This page is from the original Don't Let Me Stop You blog. We have moved to a new site: Visit DLMSY on WordPress.

Wednesday, January 31, 2007

Canadian Rules

A small town in Quebec, Hérouxville, has taken a stand against Dhimmitude, and bravo for them. The town council has put its stamp on some basic rules of behavior expected of those who live there. The National Post reports in the cynically titled article, Welcome! Leave your customs at the door:
Among the information the municipality asks federal and provincial officials to distribute to potential immigrants:- It is forbidden to stone women, burn them alive, throw acid on them or circumcise girls.- Consumption of alcohol is common in Herouxville, as is dancing. "At the end of every year, we decorate a tree with balls and tinsel and some lights. This is normally called 'Christmas decorations' or also 'Christmas tree.' "- Boys and girls swim together in public pools.
Of course "circumcise" is not really an accurate term for the practice being prohibited: genital mutalation of girls, a forbidden, but all too common practice in Europe's immigrant populations these days.

Not surprisingly, the good folks of Hérouxville are being derided by the cultural elite for being so gauche as to bring up these uncomfortable cultural differences with some immigrant groups. Interestingly, the only examples cited are some recent accomodations to Hasidic Jews on segregation of the sexes. Could the problems be with the many Chinese immigrants to Canada in recent years? American emigres fleeing Chimpy McBusHitler?

One searches in vain for any mention at all in the National Post article of Muslims or Islam, and therein lies a big part of the problem. These are obviously the immigrants that are practicing the problematic behaviors, but the Post won't even say so. It's not multiculturally correct to point out that some cultures are strictly better than others. Some lead to wealth and progress. Others lead to stagnation and a perpetual dark age. Ideas do have consequences. If no value judgments can be made or even discussed, how will multiculturalism as an "ideal" ever solve anything?

Contrary to the howls of the critics this is not racism at all. For one thing Muslims are not a "race." Andre Drouin of the Hérouxville town council explains:
"We are not racists. We invite people from all nationalities, all languages, all sexual orientations, whatever, to come live with us, but we want them to know ahead of time how we live."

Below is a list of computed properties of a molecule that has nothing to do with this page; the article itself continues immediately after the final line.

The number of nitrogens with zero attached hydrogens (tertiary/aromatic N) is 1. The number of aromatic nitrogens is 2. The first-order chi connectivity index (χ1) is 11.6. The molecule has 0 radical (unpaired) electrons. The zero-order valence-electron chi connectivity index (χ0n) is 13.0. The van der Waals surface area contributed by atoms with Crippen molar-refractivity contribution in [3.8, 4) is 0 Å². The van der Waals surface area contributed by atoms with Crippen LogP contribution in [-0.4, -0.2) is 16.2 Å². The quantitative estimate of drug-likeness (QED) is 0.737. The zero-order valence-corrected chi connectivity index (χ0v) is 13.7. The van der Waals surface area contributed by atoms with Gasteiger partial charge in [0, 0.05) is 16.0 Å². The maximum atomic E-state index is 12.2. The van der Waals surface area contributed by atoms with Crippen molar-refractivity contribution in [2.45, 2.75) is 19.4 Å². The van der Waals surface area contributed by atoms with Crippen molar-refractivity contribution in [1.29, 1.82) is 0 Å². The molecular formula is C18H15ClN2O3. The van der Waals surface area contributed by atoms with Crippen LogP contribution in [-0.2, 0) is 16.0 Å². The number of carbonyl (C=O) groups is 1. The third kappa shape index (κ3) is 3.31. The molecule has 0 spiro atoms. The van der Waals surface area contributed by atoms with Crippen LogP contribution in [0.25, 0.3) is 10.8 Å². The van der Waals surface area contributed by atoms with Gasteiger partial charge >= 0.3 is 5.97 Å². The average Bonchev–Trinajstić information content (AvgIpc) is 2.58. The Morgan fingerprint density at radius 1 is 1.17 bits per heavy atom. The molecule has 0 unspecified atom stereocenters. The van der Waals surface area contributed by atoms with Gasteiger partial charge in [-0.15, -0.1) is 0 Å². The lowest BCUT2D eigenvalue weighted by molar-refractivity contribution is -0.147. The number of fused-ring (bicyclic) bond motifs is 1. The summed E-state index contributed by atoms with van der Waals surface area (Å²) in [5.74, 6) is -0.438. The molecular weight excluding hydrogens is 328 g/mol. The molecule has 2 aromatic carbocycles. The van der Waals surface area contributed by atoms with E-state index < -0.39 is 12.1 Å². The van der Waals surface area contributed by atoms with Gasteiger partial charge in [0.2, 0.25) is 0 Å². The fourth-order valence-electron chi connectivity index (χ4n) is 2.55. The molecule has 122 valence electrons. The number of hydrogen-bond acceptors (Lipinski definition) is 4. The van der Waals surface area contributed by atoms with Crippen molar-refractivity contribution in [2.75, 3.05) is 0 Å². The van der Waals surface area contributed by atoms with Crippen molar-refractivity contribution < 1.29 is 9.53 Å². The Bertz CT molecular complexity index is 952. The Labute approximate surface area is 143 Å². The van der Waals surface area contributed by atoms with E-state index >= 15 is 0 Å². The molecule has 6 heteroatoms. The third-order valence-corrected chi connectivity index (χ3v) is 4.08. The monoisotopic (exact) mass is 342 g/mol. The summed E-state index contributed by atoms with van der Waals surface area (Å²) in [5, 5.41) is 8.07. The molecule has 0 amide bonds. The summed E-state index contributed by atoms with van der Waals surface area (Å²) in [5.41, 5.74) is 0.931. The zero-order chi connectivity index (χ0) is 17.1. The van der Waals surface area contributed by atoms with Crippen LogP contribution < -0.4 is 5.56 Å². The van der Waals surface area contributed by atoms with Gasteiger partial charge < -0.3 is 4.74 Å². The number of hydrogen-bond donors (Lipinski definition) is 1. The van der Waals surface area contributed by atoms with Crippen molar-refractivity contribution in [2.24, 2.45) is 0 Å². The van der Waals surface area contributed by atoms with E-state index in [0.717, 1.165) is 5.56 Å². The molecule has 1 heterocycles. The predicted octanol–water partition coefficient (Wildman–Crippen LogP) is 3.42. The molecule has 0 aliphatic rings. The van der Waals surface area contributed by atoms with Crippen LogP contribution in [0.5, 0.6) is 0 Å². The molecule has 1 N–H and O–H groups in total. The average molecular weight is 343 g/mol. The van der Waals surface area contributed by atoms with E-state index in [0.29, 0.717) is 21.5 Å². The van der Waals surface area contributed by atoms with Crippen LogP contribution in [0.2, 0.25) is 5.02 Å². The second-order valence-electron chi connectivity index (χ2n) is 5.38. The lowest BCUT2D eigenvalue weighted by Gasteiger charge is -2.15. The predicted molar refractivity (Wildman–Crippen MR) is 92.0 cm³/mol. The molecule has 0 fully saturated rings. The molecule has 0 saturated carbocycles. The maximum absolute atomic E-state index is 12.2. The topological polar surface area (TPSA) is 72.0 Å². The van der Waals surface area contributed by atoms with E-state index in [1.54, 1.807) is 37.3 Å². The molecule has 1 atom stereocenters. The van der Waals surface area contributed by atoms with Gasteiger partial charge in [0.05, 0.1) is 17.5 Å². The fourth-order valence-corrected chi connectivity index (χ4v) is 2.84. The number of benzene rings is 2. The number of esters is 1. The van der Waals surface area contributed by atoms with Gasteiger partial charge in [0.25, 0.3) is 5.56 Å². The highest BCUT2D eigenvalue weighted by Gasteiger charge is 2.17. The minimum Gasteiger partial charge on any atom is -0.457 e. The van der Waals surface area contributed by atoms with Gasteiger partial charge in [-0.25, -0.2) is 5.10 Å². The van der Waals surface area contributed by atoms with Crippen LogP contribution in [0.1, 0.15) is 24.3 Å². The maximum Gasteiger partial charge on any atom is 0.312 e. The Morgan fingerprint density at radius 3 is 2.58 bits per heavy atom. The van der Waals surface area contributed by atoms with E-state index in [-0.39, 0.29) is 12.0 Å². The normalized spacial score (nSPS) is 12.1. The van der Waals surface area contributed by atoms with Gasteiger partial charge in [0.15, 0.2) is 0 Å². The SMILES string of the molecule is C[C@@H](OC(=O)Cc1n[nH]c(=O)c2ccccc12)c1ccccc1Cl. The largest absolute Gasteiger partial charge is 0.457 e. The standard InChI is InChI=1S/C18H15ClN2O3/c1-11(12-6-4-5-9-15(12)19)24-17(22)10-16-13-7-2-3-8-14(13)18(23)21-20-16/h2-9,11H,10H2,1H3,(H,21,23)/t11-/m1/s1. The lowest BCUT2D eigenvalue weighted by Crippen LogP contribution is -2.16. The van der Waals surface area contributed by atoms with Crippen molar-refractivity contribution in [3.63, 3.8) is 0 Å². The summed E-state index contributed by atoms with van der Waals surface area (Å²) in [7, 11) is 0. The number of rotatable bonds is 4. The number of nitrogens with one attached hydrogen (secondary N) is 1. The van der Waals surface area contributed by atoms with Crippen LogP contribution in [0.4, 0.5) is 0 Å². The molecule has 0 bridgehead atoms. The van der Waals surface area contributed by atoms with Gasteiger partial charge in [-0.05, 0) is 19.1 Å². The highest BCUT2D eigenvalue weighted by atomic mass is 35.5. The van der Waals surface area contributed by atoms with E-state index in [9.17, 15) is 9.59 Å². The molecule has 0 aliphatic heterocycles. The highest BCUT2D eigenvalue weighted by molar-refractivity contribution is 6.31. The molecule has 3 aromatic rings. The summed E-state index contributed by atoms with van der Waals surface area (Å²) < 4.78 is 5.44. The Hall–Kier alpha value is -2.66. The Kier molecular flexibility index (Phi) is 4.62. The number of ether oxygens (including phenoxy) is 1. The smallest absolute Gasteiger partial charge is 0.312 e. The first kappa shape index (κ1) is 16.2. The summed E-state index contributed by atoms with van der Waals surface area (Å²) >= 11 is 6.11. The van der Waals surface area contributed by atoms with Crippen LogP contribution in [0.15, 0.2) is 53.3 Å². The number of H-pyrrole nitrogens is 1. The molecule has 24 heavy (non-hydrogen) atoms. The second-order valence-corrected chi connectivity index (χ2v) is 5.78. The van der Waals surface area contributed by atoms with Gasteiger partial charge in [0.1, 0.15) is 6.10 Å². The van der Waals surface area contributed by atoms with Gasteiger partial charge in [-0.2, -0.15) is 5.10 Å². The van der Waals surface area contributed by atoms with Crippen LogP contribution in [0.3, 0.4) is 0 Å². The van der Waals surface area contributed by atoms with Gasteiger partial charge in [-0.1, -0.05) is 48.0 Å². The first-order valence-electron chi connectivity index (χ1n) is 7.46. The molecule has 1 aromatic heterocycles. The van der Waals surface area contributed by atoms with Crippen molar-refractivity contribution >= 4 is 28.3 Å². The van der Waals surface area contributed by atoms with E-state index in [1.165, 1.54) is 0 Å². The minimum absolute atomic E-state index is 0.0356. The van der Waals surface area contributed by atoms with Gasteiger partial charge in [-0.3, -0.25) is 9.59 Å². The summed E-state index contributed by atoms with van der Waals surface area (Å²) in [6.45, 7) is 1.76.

It's just good sense, like the DVD about life in Holland that the Dutch made for potential immigrants. Come to think of it, the Multiculture Police didn't like that one either...

Tuesday, January 30, 2007

Our Favorite Justice

As much as we admire Justice Scalia, Justice Clarence Thomas has long been our favorite on the SCOTUS. He is the true libertarian voice of the court, and he sticks strongly to his princples. In these days when judges are encouraged to manipulate their interpretations of the laws and the Constitution to achieve the desired (i.e. "progressive") result, Justice Thomas's "originalism" (the idea that the Constitution actually means what it says) is a welcome difference.

A free-thinking black man is a deadly thing for the liberal-left plantation owners, so he was attacked viciously, and absurdly in our view, during his confirmation hearings. These attacks persist to this day, although the form is different. Racist wags have tried to portray Thomas as Justice Scalia's poodle, lacking any views of his own. Senator Harry Reid claimed that some of Justice Thomas's legal opinions were "poorly written." Reid doesn't have the intellectual depth to carry Justice Thomas's legal pads.

We were very pleased to read an excellent article on Justice Thomas in last week's Wall Street Journal, which has now been reprinted on the free OpinionJournal web site. Far from being a Scalia echo, Thomas has had a major impact on the SCOTUS:
Consider a criminal case argued during Justice Thomas's first week. It concerned a thief's effort to get out of a Louisiana mental institution and the state's desire to keep him there. Eight justices voted to side with the thief. Justice Thomas dissented, arguing that although it "may make eminent sense as a policy matter" to let the criminal out of the mental institution, nothing in the Constitution required "the states to conform to the policy preferences of federal judges."

After he sent his dissenting opinion to the other justices, as is custom, Justices Rehnquist, Scalia and Kennedy changed their votes. The case ended up 5-4.
Justice Thomas's dissents persuaded Justice Scalia to change his mind several times that year. Even in Hudson v. McMillan, the case that prompted the New York Times to infamously label Justice Thomas the "youngest, cruelest justice," he was again, initially, the lone dissenter. Justice Scalia changed his vote after he read Justice Thomas's dissent, which said a prison inmate beaten by guards had several options for redress--but not under the Eighth Amendment's prohibition of "cruel and unusual punishment."

From the beginning, Justice Thomas was an independent voice. His brutal confirmation hearings only enforced his autonomy, making him impervious to criticism from the media and liberal law professors. He'd told his story, and no one listened. From then on, he did not care what they said about him.
He got Kelo right, too, God bless him. Read the rest of the story.